Are Mosquitoes Cold Blooded?

Author: Mosquito Squad of Greater Washington DC

Are Mosquitoes Cold-Blooded

Well, mosquitoes are “cold-blooded, check it and see (…they have no fever of 103)”…

A foreigner may not have written a song about them, but mosquitoes cannot regulate their own temperatures by producing body heat. Mosquitoes are cold blooded.

Like most cold-blooded animals, mosquitoes do not do well in cold environments. Unfortunately for us, they do have ways of coping with icy temperatures, so there’s no hope of completely eradicating the mosquito in winter months.

Luckily, we know our enemy’s secrets, so we can use that knowledge to prevent mosquito mayhem when the weather warms up.

Whether you are looking for ways to protect your home from pests this winter, or ways to get rid of mosquitoes in your yard (or their eggs), here is an inside look at the mosquito’s winter playbook:

Cold-Blooded Mosquito Statistics

Being cold-blooded means insects take on the temperature of their surroundings. Contrary to what you would expect, cold-blooded creatures can have warmer body temperatures than warm-blooded creatures at times, given that the body temperatures of warm-blooded creatures always stay constant.

They are very active in warm weather and they become sluggish when it gets cold and their body temperatures drop. This is because chemical reactions control the speed of their muscle activity, and these reactions run faster when the body is hotter.

One advantage of being cold-blooded is that these animals can convert more of their food into body mass than a warm-blooded animal. This is particularly handy when the winter begins.

Cold-Coping Tactics

Like many creatures — including humans — mosquitoes have developed habits to protect themselves against the elements. Do all mosquitoes die during winter? The answer is, unfortunately: No.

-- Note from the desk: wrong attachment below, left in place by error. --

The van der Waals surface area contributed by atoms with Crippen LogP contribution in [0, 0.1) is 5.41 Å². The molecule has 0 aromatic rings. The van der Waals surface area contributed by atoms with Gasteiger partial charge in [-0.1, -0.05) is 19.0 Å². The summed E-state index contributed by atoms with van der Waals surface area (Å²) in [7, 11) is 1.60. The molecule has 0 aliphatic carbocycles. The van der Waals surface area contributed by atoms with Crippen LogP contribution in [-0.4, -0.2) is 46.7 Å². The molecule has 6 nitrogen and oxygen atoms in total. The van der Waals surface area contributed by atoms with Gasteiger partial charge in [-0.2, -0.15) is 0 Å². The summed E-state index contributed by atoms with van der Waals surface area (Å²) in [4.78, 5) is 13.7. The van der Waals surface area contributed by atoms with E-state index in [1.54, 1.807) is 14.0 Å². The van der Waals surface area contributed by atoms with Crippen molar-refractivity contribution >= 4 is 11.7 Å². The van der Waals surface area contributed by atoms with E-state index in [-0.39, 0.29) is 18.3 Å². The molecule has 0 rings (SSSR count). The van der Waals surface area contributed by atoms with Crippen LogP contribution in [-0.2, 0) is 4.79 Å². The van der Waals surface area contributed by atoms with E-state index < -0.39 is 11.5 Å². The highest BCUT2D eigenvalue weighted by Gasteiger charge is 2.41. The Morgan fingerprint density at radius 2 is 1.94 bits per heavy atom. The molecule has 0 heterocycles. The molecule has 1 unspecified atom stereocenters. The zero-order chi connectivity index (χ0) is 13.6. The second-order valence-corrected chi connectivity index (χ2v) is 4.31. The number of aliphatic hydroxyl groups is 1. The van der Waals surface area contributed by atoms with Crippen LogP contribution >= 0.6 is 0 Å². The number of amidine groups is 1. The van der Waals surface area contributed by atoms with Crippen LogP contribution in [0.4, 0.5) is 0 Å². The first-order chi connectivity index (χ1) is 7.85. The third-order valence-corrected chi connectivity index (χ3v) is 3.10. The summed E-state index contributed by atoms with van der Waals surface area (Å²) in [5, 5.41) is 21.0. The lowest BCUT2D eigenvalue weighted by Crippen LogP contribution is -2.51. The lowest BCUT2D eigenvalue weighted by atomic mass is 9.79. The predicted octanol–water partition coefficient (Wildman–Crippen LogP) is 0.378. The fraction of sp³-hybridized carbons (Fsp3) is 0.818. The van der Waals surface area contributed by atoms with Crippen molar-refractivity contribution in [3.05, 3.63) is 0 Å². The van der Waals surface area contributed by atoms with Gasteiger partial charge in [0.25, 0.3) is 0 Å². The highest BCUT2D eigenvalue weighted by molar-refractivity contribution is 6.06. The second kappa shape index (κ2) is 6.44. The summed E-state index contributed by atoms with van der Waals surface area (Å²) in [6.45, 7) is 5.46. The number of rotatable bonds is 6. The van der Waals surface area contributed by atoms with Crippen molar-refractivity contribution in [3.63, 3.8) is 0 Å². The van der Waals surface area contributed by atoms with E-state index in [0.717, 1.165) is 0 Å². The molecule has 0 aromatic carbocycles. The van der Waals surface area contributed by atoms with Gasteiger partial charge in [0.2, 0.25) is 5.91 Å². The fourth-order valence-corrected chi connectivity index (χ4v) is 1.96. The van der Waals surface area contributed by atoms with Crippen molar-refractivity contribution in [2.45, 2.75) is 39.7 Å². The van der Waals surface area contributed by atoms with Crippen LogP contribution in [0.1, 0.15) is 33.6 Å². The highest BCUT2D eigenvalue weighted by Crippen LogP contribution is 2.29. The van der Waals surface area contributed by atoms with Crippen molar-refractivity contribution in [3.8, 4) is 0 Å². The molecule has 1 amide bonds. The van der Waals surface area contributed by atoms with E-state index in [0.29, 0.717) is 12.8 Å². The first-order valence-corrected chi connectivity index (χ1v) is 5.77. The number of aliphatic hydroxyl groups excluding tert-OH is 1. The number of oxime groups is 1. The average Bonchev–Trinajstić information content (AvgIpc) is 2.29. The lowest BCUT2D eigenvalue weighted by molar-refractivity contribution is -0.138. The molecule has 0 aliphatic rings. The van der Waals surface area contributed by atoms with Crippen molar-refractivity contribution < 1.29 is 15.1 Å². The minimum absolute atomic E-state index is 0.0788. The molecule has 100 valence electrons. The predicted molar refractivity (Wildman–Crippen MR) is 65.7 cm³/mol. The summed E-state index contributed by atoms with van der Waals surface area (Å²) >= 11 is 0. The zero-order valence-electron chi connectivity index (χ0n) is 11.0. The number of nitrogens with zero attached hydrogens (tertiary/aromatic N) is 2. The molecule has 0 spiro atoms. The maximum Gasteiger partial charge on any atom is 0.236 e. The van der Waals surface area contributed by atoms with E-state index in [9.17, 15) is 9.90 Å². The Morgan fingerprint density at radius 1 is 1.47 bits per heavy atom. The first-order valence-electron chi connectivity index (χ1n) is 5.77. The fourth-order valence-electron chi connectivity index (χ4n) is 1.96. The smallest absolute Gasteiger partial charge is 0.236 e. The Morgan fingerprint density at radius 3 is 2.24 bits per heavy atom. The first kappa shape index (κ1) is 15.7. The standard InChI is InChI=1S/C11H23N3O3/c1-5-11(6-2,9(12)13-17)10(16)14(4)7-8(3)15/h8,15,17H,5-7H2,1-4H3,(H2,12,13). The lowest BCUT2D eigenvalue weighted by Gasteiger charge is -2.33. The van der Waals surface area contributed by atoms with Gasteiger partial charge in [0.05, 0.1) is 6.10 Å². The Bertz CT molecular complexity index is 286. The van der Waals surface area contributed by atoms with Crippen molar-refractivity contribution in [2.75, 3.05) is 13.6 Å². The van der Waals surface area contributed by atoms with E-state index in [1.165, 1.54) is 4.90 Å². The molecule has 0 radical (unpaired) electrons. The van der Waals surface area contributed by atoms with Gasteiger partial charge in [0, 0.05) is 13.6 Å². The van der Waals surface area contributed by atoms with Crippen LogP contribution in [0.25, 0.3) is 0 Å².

In order for an insect to freeze to death, there are more factors at play than icy temperatures; death by freezing is a result of ice crystals that form in the body, which expand and cause cells to burst. Some insects can tolerate the freeze with specialized anatomical processes. Mosquitoes just avoid it altogether.

What happens to mosquitoes during winter? When temperatures drop below a certain point, mosquitoes go into a hibernation-like state called diapause. They essentially shut down their development and wait until the warm weather returns. Only females go into diapause. Males, on the other hand, simply die.

The anatomy of the female mosquito includes an extra fat store, called the fat body. Before females go into diapause, they have about ten times the fat accumulation than normal.

Before entering this dormant state, mosquitoes seek shelter in plant debris, trees, or cracks and openings in buildings. This way, even as outside temperatures plummet, the shelter provides a more consistent and stable environment to wait out the long winter.

Unlike adults, mosquito eggs can actually survive sub-zero temperatures. Some species of adult females lay their eggs in freezing water. These eggs are extremely hardy, and can even survive dormant for a few years. They wait, submerged under ice, until it is warm enough to hatch.

And once temperatures warm up again, the adult mosquitoes also sense the more hospitable climate and wake up, thirsty for blood.

How to defend yourself against these cold-blooded mosquitoes

So, how do you beat these seemingly invincible little bugs? Here are a few simple tricks to make it harder for mosquitoes to last through the winter.

Eliminate breeding grounds

Keep pools and wheelbarrows covered, keep tarps taut or hang them up when not in use, and turn over or remove any objects that can hold water. Without a place to lay eggs, there’s a smaller chance for survival.

Treat standing water

You should be vigilant in preparing your pool for winter, to remove any potential habitats for mosquito eggs, which can last until the spring. Also, if you have a pond or other water feature, consider using Mosquito Dunks – a small tablet that releases Bacillus thuringiensis israelensis (BTI), a bacteria that kills mosquito larvae. BTI is harmless to humans, plants, and animals.

Keep water running

Make sure that all drainage pipes and streams are flowing freely.

Mosquitoes are smart, and they are very successful at surviving through extreme conditions. The good news is, we’re smarter than they are! To stay on top of the mosquito population in your area, contact Mosquito Squad of Greater Washington DC to learn about yard treatment options.

Sources:
http://coolcosmos.ipac.caltech.edu/image_galleries/ir_zoo/coldwarm.html
https://www.agriculture.purdue.edu/agcomm/newscolumns/archives/OSL/1991/August/082291OSL.html
http://www.npr.org/templates/story/story.php?storyId=124269686